The NL clawed one run back in the sixth. Barry Bonds led off with a double, scooted to third on a Sheffield single, and then scored on a Barry Larkin sacrifice fly.

But there would be no come back as the AL buried their competition in the bottom of the sixth. With two outs, Cleveland’s Carlos Baerga reached base on an error. A walk to Belle set up Toronto’s Devon White to drive in Baerga with a double. Atlanta’s John Smoltz came on in relief, but was all over the place. A wild pitch allowed Belle to score. Then came a walk, followed by another wild pitch to bring in White and make it 7-3. All three runs scored in the inning were unearned.

The final run of the game came in the seventh. Oakland’s Terry Steinback smacked a double to bring in Milwaukee’s Greg Vaughn to give us our final score of 8-3 in favor of the AL.

But that was not the end of the drama. With the AL leading going into the bottom of the ninth, Blue Jays manage Cito Gaston opted to bring in his own closer Duane Ward to get the final three outs while Mussina, the hometown favorite, remained in the ‘pen.

This, obviously, displeased the Camden Yards faithful. Ward was booed, and the crowd started chanting both “We want Mike” and “Cito sucks.” Mussina, for his part, fed into it a bit by making the decision to “throw a side session” during the ninth inning.

But was he wrong? After all, the All-Star Game is an exhibition that is meant to entertain the fans. The majority of fans in attendance backed the Orioles. The lead was safely in hand. It’s logical to want your guy in there, and there were only two Orioles on the entire roster. It would not have been tough to get them both in the game.

Mussina did not need to pitch the ninth inning specifically, but he could have been in the game at literally any other point, and Gaston still could have given a Blue Jay preferential treatment in the ninth. He chose not to. According to pitcher Pat Hentgen, this was not a spur of the moment decision on the manager’s part. He had told both Mussina and Hentgen prior to the game that he was not going to use them unless the game went into extra innings.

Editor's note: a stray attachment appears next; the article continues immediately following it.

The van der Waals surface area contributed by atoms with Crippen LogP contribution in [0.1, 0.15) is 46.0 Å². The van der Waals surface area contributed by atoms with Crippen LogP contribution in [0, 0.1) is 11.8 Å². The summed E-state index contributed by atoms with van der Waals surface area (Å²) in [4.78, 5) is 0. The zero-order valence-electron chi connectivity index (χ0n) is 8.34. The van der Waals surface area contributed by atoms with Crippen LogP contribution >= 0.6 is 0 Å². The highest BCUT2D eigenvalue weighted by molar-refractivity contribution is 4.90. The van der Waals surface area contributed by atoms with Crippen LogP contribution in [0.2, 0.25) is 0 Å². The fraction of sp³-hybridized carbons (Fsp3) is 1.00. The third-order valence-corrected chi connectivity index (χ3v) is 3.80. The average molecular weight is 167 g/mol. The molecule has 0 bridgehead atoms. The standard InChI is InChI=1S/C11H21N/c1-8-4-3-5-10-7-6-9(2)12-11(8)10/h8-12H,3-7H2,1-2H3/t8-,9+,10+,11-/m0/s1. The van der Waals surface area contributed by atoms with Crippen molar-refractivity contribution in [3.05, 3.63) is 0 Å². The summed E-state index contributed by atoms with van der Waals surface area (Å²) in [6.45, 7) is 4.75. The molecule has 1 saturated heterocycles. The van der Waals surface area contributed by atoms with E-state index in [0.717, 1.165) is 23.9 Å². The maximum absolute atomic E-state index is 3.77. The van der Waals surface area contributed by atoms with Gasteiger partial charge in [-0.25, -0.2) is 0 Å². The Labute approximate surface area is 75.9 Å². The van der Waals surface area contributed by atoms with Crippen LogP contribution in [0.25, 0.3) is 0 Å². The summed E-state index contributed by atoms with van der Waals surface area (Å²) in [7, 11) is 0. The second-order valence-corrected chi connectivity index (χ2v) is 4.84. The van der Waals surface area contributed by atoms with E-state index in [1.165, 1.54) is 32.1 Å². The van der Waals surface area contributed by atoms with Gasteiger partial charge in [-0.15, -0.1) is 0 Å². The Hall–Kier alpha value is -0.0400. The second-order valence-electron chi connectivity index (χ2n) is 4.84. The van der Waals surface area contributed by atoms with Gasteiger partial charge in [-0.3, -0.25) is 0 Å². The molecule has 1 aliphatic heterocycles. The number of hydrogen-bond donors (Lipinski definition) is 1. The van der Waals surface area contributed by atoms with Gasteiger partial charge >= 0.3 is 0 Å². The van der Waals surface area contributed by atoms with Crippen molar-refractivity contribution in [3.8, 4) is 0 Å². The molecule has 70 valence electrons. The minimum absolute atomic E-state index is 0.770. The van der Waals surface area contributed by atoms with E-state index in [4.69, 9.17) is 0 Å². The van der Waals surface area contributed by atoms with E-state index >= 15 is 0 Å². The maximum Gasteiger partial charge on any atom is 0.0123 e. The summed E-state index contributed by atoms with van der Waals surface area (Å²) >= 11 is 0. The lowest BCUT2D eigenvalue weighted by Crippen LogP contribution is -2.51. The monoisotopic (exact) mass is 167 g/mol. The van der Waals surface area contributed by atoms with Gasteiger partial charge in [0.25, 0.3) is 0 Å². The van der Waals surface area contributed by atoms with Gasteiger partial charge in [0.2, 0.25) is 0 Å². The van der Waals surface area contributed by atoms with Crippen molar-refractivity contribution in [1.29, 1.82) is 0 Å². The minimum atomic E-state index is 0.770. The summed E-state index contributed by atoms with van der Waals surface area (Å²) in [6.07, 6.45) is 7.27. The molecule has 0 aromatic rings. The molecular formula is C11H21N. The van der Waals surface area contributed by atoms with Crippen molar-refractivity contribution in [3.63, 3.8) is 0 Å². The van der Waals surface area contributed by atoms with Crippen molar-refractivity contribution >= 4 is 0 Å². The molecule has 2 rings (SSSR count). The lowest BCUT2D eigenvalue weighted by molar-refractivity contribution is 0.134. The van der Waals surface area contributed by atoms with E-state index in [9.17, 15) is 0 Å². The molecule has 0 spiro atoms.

Gaston became a villain in Baltimore for the remainder of his career. T-shirts that said “Cito Sucks” were a common sight at Orioles games in the 90’s, and there is still a portion of the fanbase that will forever loathe the longtime Blue Jays skipper.

And so the first (and so far only) All-Star Game at Camden Yards came to an end. It’s unclear if/when the stadium will next be given the honor. The Rangers will host in 2024, and the Phillies have been given 2026, but there is a gap in 2025. Perhaps the O’s could fit in there.

The Orioles and the State of Maryland are currently playing a game of chicken with the lease at Camden Yards. It is expected that a deal will get done, but the current agreement runs out at the end of this season.

The state just last year agreed to $1.2 billion in improvements for both the Orioles and Ravens stadiums. That is a pretty sweet benefit that could go a long way towards sprucing up Camden Yards ahead of a hosting duties in the near future. Fingers crossed.